If you have eaten the laddoos offered as prasadam in temples, you might notice a difference in taste from the ones available in a store or prepared at home as well. A touch of edible camphor, along with other ingredients like besan, cardamom, ghee, sugar, dry friuts, and more, adds to the rounded taste and minty freshness. Coorg green cardamom is known to exude a camphoraceous flavour and aroma to a certain extent as well. Therefore, a generous addition of this ingredient is probably what makes for the unique earthy and musty taste in the famous Tirupathi temple's Sri Vari Laddoos Prasadam too.
A popular South Indian food blogger, Rajeswari Vijayanand of Rak's Kitchen, treasures edible camphor as one of her three secret ingredients, infusing her sakkarai pongal with an enchanting aroma and divine flavour. She lovingly shares cherished memories of crafting this dish with her mother in a temple, and the recipe, originally intended to be concise, unfolds to include these precious reminiscences and the unique essence that edible camphor imparts.
According to Vijayanand, her mother attributes the distinctive temple-style flavour to this special ingredient. Yet, it's not just sakkarai pongal that benefits from edible camphor's touch; Vijayanand incorporates it into various delectable creations like boondi laddoo, panakam, panchamritam, and sweet aval (flattened rice), enhancing the richness and authenticity of these traditional South Indian delicacies.
Panakam, a traditional South Indian lemon-based drink, offers a unique twist to lemonade and is popular during hot summers and festivals like Ram Navami. Sweetened with jaggery, it boasts flavours of cardamom, dry ginger, edible camphor, and tulsi leaves. Panchamirtham, a sacred offering, is a delightful prasadam made with bananas (fruits), milk, ghee, curd, and honey. Flavoured with cardamom and edible camphor (Pachai karpooram), it offers a divine taste.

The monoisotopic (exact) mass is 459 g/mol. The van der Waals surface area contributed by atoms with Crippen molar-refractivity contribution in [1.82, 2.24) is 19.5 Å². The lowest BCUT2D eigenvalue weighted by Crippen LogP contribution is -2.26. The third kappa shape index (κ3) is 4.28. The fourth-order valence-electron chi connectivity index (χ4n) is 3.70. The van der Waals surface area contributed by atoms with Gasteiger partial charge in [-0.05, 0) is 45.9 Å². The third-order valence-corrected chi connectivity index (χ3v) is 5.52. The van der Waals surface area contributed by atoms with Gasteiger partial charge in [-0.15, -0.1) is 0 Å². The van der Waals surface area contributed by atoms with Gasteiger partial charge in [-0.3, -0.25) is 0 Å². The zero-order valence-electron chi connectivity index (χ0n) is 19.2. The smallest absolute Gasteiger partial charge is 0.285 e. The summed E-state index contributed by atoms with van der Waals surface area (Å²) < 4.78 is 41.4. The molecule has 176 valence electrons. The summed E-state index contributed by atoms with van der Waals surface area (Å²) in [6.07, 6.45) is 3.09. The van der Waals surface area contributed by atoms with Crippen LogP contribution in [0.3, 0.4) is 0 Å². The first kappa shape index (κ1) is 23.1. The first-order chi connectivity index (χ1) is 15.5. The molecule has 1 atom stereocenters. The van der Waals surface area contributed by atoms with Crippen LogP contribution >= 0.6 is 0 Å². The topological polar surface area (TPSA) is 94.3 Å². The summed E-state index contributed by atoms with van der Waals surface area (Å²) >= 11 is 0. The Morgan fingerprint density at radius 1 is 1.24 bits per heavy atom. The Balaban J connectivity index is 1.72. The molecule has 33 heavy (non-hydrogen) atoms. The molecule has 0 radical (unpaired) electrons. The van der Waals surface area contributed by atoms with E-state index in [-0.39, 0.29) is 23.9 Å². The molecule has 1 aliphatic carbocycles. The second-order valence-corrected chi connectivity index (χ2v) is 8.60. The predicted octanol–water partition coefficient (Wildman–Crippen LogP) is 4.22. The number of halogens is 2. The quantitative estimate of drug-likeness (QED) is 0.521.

Payasam is the most unavoidable sweet dish during festivals and other festive occasions like weddings, religious observations, etc. Payasam is a mandatory dish of an Onam sadhya in Kerala and is also prepared for festivals like Diwali, Ugadi, and more. Be it sago, dal, or vermicelli payasam, a touch of edible camphor or paccha karpooram is one of the mandatory ingredients in this South Indian sweet delight.
According to Dassana Amit, a food blogger from Dassana's Veg Recipes, adding a pinch of edible camphor to sweet dishes works like magic, infusing the entire dessert with a subtle, perfume-like essence. On her blog, she says that this practise is most prevalent during festive occasions and when conducting religious ceremonies at home.
In the age-old practise of pickling in the regions of Karnataka, edible camphor was used to flavour the pickles. A Kannada encyclopaedia, Lokopakara, written in 1025 AD, is known to make a mention of the inclusion of edible camphor in its pickle recipes. According to KT Achaya's The Illustrated Foods Of India, "the use of camphor to flavour pickles in the Karnataka area is noted in AD 1130 and in a curd-rice dish in Gujarat in AD 1520."
Betel Leaf Quid or Paan
Edible camphor made its way to Paan millenials ago, as mentioned in KT Achaya's The Illustrated Foods Of India, which states, "Wealthy people used it as an ingredient in a betel leaf quid; it was used with four other expensive spices by the royalty as a panchasugandha; by the gentry of Kerala in AD 1563; and in the Lingapurana in Kannada in AD 1594." It also mentions that camphor was an item served daily in the seventh century AD to Xuan Zhang while he was resident at the Nalanda Buddhist monastery, with the speculation that it might have been used to flavour his paan, or drinking water, or for use as incense.
The Ni'matnama, a late fifteenth-century book, is a recipe journal that presents the culinary and lifestyle wisdom of the Sultan of Mandu, Ghiyath Shahi, expanded upon by his son Nasir Shah. It offers recipes for delectable dishes, aphrodisiacs, and remedies for the royal court. The Nimatnama's opening highlights various samosas with diverse fillings, including condensed milk and meat.
One recipe involves mixing wheat and ghee, frying meat, infusing a sweet aroma with roses, and crushing it for a unique taste. The use of camphor is mentioned in this recipe, which states, "Add pot herbs, musk, camphor, cardamom, and cloves and mix them all together. Stuff the samosas, fill them fully, and pick them up by hand."